State Rep. Byron Cook: Want to Keep the Texas Economy Strong?

Recently Amazon announced its next headquarters will be in New York and Virginia. Since the two finalists from Texas (Dallas and Austin) lost out on this opportunity for approximately 50,000 new jobs and up to $5 billion in investment, it is important to understand why.

One of the reasons why we lost out may be the prominence of manufactured social issues used to promote unnecessary legislation, like the 2017 so-called “bathroom bill.” Although this bad proposal was defeated twice, other needless bills will likely return when lawmakers convene in 2019 — the most likely of which and potentially most harmful to our state being the removal of in-state tuition for undocumented immigrants.

Under Republican Gov. Rick Perry’s leadership in 2001, Texas became the first state to pass an in-state resident tuition policy that gives undocumented students who graduate from Texas high schools and meet certain requirements the same in-state tuition rates afforded to other Texans. The law makes college more affordable for students who were brought to Texas by no fault of their own and now call Texas home.

As evidence of how persistently this law has been under attack, since enacted, over 30 bills have been filed to repeal all or some of its provisions. As of November 28, 2018, one bill has been filed in advance of the 2019 session. And, unfortunately, there will likely be more.

Some claim the law allows undocumented students to attend college for free — and that is simply not true. This law is not a drain on our taxpayer dollars, but a judicious investment in our state’s youth. Since the U.S. Constitution requires that all children living in our country (even undocumented immigrants) have the right to public education, why would we not continue to invest in these kids when they attend college after spending years educating them in our public schools?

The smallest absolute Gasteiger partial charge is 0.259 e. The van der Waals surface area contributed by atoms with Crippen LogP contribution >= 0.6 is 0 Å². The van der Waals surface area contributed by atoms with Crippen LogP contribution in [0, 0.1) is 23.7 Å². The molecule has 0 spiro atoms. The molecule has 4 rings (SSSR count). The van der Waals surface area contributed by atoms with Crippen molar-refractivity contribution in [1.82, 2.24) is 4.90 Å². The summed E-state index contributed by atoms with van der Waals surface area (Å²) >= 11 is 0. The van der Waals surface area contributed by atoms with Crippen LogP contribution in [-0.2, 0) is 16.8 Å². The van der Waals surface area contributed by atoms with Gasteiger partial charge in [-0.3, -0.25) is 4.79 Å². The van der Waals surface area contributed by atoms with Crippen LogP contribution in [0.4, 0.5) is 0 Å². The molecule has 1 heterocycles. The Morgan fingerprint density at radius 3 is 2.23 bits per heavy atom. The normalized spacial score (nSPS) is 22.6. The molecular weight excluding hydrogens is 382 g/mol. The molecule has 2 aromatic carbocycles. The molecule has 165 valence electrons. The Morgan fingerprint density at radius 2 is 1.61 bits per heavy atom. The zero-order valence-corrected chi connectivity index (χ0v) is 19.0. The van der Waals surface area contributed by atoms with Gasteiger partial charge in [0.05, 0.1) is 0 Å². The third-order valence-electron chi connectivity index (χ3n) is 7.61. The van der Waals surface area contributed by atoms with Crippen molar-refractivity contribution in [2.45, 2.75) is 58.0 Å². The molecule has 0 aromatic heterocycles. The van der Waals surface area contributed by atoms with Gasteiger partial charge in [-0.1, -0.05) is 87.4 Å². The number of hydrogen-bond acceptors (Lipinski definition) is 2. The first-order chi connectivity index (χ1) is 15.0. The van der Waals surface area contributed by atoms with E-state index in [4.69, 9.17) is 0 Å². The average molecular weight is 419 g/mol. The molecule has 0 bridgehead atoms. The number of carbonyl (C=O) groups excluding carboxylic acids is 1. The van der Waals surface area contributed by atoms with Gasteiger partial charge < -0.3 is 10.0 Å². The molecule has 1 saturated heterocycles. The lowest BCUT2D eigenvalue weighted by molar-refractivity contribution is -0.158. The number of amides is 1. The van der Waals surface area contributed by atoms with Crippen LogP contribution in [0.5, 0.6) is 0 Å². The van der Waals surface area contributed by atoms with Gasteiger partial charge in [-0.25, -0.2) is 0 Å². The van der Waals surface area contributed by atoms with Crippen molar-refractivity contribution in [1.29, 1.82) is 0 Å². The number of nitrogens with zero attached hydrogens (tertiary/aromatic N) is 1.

Restricting access to higher education not only hurts the undocumented students who have lived in our state for years, but it also hurts our economy. When serving as chair of the House Select Committee on Economic Competitiveness last fall, our committee heard testimony from numerous witnesses who repeatedly cited our state’s lack of an educated workforce as a concern for our future economic success.

Notably, we learned that the Hispanic population is the fastest growing in our state and currently has one of the lowest rates of educational attainment. As the vice president and senior economist of the Federal Reserve Bank of Dallas, Dr. Pia M. Orrenius, testified, “Texas is on the brink of squandering a demographic dividend by underinvesting in a pool of high school graduates.”

By removing the in-state tuition rates for undocumented immigrants, we are reducing the number of students who can afford a college degree, and therefore decreasing our state’s skilled workforce. We need to ensure that everyone who lives in this great state is educated so they can reach their fullest potential and fill the critical gaps in our workforce.

Unfortunately, some lawmakers continue to promote pointless legislation that offers no benefit and actually hurts our state. As the next legislative session convenes in January, it is critical that instead of focusing on unnecessary legislation, that our state’s leaders find ways to increase educational attainment so the quality of life for all Texans can be improved and the state will be more attractive to businesses like Amazon in the future.

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